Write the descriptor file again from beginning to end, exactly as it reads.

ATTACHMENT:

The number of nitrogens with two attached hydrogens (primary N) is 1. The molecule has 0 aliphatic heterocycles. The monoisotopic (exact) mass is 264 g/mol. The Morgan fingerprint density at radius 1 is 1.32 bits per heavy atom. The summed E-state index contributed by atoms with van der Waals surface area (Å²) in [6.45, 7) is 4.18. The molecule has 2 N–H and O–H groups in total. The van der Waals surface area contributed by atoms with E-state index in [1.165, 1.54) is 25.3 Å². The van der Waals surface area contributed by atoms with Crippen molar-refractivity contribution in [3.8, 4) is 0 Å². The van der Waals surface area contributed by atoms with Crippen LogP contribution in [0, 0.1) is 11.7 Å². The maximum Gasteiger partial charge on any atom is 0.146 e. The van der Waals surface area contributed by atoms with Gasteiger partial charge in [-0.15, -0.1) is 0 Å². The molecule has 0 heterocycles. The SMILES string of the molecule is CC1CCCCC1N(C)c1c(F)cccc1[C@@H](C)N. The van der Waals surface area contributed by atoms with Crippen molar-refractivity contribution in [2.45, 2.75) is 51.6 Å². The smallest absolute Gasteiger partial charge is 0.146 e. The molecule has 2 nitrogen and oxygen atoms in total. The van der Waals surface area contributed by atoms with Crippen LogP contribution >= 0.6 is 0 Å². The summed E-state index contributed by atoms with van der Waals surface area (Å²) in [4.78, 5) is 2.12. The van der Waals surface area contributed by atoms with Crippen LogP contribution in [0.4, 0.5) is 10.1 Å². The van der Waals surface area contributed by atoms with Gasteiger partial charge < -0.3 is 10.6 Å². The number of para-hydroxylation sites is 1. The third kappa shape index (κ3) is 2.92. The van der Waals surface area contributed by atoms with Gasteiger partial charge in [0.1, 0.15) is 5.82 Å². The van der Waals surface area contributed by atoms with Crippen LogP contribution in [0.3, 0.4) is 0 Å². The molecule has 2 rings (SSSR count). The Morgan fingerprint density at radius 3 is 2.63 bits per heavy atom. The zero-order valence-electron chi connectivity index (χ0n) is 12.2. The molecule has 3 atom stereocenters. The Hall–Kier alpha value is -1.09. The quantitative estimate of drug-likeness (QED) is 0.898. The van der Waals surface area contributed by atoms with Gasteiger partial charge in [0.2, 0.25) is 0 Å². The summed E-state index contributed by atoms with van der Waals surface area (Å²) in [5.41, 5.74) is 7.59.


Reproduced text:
The number of nitrogens with two attached hydrogens (primary N) is 1. The molecule has 0 aliphatic heterocycles. The monoisotopic (exact) mass is 264 g/mol. The Morgan fingerprint density at radius 1 is 1.32 bits per heavy atom. The summed E-state index contributed by atoms with van der Waals surface area (Å²) in [6.45, 7) is 4.18. The molecule has 2 N–H and O–H groups in total. The van der Waals surface area contributed by atoms with E-state index in [1.165, 1.54) is 25.3 Å². The van der Waals surface area contributed by atoms with Crippen molar-refractivity contribution in [3.8, 4) is 0 Å². The van der Waals surface area contributed by atoms with Crippen LogP contribution in [0, 0.1) is 11.7 Å². The maximum Gasteiger partial charge on any atom is 0.146 e. The van der Waals surface area contributed by atoms with Gasteiger partial charge in [-0.15, -0.1) is 0 Å². The molecule has 0 heterocycles. The SMILES string of the molecule is CC1CCCCC1N(C)c1c(F)cccc1[C@@H](C)N. The van der Waals surface area contributed by atoms with Crippen molar-refractivity contribution in [2.45, 2.75) is 51.6 Å². The smallest absolute Gasteiger partial charge is 0.146 e. The molecule has 2 nitrogen and oxygen atoms in total. The van der Waals surface area contributed by atoms with Crippen LogP contribution >= 0.6 is 0 Å². The summed E-state index contributed by atoms with van der Waals surface area (Å²) in [4.78, 5) is 2.12. The van der Waals surface area contributed by atoms with Crippen LogP contribution in [0.4, 0.5) is 10.1 Å². The van der Waals surface area contributed by atoms with Gasteiger partial charge < -0.3 is 10.6 Å². The number of para-hydroxylation sites is 1. The third kappa shape index (κ3) is 2.92. The van der Waals surface area contributed by atoms with Gasteiger partial charge in [0.1, 0.15) is 5.82 Å². The van der Waals surface area contributed by atoms with Crippen LogP contribution in [0.3, 0.4) is 0 Å². The molecule has 2 rings (SSSR count). The Morgan fingerprint density at radius 3 is 2.63 bits per heavy atom. The zero-order valence-electron chi connectivity index (χ0n) is 12.2. The molecule has 3 atom stereocenters. The Hall–Kier alpha value is -1.09. The quantitative estimate of drug-likeness (QED) is 0.898. The van der Waals surface area contributed by atoms with Gasteiger partial charge in [0.2, 0.25) is 0 Å². The summed E-state index contributed by atoms with van der Waals surface area (Å²) in [5.41, 5.74) is 7.59.